- Teach students to blend phonemes into words. Begin by identifying just one phoneme, e.g., /m/-ilk, /s/-at, working gradually toward blending all the phonemes in words, e.g., /s/-/a/-/t/.
- Teach students to identify the separate phonemes within words, e.g., what is the first sound of soup? What is the last sound of kiss? Beginning phonemes are easier to identify than final phonemes.
- Once students are comfortable listening for individual phonemes, teach them to break up words, into component sounds, e.g., /m/-/oo/-/s/= "moose".
- Create a sequence of segmenting and blending activities to help students develop an understanding of the relationship between sounds in words.
- Provide children with more support when first teaching a task. For example, model a sound or strategy for making the sound, and have the children use the strategy to produce the sound. Model and practice several examples. Prompt the children to use the strategy during guided practice, and gradually add more examples. As the students master these skills, provide less teacher-directed instruction and more practice and challenge.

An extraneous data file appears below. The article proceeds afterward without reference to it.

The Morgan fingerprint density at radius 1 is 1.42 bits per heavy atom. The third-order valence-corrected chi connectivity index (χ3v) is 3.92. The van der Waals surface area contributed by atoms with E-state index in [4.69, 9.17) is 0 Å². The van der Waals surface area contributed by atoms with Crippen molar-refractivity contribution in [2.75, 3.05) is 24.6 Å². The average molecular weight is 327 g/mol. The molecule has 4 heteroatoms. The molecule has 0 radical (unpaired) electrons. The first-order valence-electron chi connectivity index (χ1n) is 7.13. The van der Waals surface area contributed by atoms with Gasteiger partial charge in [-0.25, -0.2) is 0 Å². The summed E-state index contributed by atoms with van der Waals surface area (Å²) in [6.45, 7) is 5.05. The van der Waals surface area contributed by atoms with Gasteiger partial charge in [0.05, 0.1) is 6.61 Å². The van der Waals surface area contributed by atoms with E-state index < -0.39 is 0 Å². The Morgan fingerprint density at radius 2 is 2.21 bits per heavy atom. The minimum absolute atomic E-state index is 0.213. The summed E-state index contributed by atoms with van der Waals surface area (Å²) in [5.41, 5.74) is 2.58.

- Make teaching phonological awareness a top priority. Opportunities to engage in phonological awareness activities should be plentiful, frequent, brief, and fun.
- Phonemic awareness is essential for learning to read, but it is not enough by itself. It must be coupled with instruction and practice in learning the relationship between letters and sounds.
Teach the relation of sounds and letters
- Students should learn the letters of the alphabet and discriminate each letter from the other, because each stands for one or more of the sounds that occur in spoken words.
- When presenting each letter, model its corresponding sound and have children produce the sound themselves. For children with learning disabilities, the teaching activities must be explicit and unambiguous.